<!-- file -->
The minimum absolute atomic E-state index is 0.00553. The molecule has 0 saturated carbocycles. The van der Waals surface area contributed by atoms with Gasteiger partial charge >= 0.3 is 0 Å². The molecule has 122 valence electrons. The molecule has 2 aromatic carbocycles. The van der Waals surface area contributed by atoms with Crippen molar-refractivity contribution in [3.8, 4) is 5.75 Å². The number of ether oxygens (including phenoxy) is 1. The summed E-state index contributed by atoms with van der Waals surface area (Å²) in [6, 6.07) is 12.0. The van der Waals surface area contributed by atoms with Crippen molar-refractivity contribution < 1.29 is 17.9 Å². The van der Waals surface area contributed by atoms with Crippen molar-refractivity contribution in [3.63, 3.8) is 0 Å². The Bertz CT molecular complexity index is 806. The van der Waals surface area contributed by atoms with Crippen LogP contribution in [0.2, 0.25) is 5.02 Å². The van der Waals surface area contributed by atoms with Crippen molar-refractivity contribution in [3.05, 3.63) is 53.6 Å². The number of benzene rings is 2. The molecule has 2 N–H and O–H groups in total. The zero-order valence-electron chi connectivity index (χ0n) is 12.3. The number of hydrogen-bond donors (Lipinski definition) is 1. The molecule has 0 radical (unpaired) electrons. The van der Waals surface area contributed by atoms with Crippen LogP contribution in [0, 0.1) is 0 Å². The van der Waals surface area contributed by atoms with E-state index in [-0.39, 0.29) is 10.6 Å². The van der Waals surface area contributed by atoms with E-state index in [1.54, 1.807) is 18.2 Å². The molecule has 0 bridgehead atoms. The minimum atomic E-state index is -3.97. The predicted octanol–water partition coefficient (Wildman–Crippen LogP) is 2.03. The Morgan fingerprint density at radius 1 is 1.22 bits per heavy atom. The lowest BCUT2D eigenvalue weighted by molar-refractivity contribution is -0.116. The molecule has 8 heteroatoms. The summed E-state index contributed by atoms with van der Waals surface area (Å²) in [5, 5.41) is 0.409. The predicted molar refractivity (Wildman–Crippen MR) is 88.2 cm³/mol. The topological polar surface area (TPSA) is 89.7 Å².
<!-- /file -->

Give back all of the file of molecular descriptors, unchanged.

The minimum absolute atomic E-state index is 0.00553. The molecule has 0 saturated carbocycles. The van der Waals surface area contributed by atoms with Gasteiger partial charge >= 0.3 is 0 Å². The molecule has 122 valence electrons. The molecule has 2 aromatic carbocycles. The van der Waals surface area contributed by atoms with Crippen molar-refractivity contribution in [3.8, 4) is 5.75 Å². The number of ether oxygens (including phenoxy) is 1. The summed E-state index contributed by atoms with van der Waals surface area (Å²) in [6, 6.07) is 12.0. The van der Waals surface area contributed by atoms with Crippen molar-refractivity contribution < 1.29 is 17.9 Å². The van der Waals surface area contributed by atoms with Crippen molar-refractivity contribution in [3.63, 3.8) is 0 Å². The Bertz CT molecular complexity index is 806. The van der Waals surface area contributed by atoms with Crippen LogP contribution in [0.2, 0.25) is 5.02 Å². The van der Waals surface area contributed by atoms with Crippen molar-refractivity contribution in [3.05, 3.63) is 53.6 Å². The number of benzene rings is 2. The molecule has 2 N–H and O–H groups in total. The zero-order valence-electron chi connectivity index (χ0n) is 12.3. The number of hydrogen-bond donors (Lipinski definition) is 1. The molecule has 0 radical (unpaired) electrons. The van der Waals surface area contributed by atoms with Crippen LogP contribution in [0, 0.1) is 0 Å². The van der Waals surface area contributed by atoms with E-state index in [-0.39, 0.29) is 10.6 Å². The van der Waals surface area contributed by atoms with E-state index in [1.54, 1.807) is 18.2 Å². The molecule has 0 bridgehead atoms. The minimum atomic E-state index is -3.97. The predicted octanol–water partition coefficient (Wildman–Crippen LogP) is 2.03. The Morgan fingerprint density at radius 1 is 1.22 bits per heavy atom. The lowest BCUT2D eigenvalue weighted by molar-refractivity contribution is -0.116. The molecule has 8 heteroatoms. The summed E-state index contributed by atoms with van der Waals surface area (Å²) in [5, 5.41) is 0.409. The predicted molar refractivity (Wildman–Crippen MR) is 88.2 cm³/mol. The topological polar surface area (TPSA) is 89.7 Å².